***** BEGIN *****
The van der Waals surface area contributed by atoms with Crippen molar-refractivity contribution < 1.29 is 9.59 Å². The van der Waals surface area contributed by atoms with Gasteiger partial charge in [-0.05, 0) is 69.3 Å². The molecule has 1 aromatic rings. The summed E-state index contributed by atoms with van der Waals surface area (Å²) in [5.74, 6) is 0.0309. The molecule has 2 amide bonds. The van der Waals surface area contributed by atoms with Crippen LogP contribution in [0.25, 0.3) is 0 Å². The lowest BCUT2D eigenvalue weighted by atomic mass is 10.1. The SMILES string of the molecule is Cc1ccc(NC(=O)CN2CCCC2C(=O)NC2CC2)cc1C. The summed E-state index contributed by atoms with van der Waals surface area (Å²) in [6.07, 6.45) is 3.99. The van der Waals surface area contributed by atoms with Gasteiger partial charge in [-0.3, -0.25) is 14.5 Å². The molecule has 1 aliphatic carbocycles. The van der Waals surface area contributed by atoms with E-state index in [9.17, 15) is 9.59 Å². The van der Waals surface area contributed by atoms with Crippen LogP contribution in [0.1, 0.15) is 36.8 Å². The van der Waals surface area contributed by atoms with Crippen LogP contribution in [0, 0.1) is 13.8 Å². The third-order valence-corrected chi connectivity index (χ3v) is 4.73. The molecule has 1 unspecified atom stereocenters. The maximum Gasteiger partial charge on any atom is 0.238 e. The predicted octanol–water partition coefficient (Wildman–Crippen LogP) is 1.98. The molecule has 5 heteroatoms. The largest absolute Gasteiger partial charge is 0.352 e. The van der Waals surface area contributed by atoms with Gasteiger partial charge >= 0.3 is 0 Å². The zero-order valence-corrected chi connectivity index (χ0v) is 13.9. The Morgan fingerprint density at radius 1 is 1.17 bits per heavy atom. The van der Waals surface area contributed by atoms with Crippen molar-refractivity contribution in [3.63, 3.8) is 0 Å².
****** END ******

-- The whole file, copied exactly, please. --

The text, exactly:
The van der Waals surface area contributed by atoms with Crippen molar-refractivity contribution < 1.29 is 9.59 Å². The van der Waals surface area contributed by atoms with Gasteiger partial charge in [-0.05, 0) is 69.3 Å². The molecule has 1 aromatic rings. The summed E-state index contributed by atoms with van der Waals surface area (Å²) in [5.74, 6) is 0.0309. The molecule has 2 amide bonds. The van der Waals surface area contributed by atoms with Crippen LogP contribution in [0.25, 0.3) is 0 Å². The lowest BCUT2D eigenvalue weighted by atomic mass is 10.1. The SMILES string of the molecule is Cc1ccc(NC(=O)CN2CCCC2C(=O)NC2CC2)cc1C. The summed E-state index contributed by atoms with van der Waals surface area (Å²) in [6.07, 6.45) is 3.99. The van der Waals surface area contributed by atoms with Gasteiger partial charge in [-0.3, -0.25) is 14.5 Å². The molecule has 1 aliphatic carbocycles. The van der Waals surface area contributed by atoms with E-state index in [9.17, 15) is 9.59 Å². The van der Waals surface area contributed by atoms with Crippen LogP contribution in [0.1, 0.15) is 36.8 Å². The van der Waals surface area contributed by atoms with Crippen LogP contribution in [0, 0.1) is 13.8 Å². The third-order valence-corrected chi connectivity index (χ3v) is 4.73. The molecule has 1 unspecified atom stereocenters. The maximum Gasteiger partial charge on any atom is 0.238 e. The predicted octanol–water partition coefficient (Wildman–Crippen LogP) is 1.98. The molecule has 5 heteroatoms. The largest absolute Gasteiger partial charge is 0.352 e. The van der Waals surface area contributed by atoms with Gasteiger partial charge >= 0.3 is 0 Å². The zero-order valence-corrected chi connectivity index (χ0v) is 13.9. The Morgan fingerprint density at radius 1 is 1.17 bits per heavy atom. The van der Waals surface area contributed by atoms with Crippen molar-refractivity contribution in [3.63, 3.8) is 0 Å².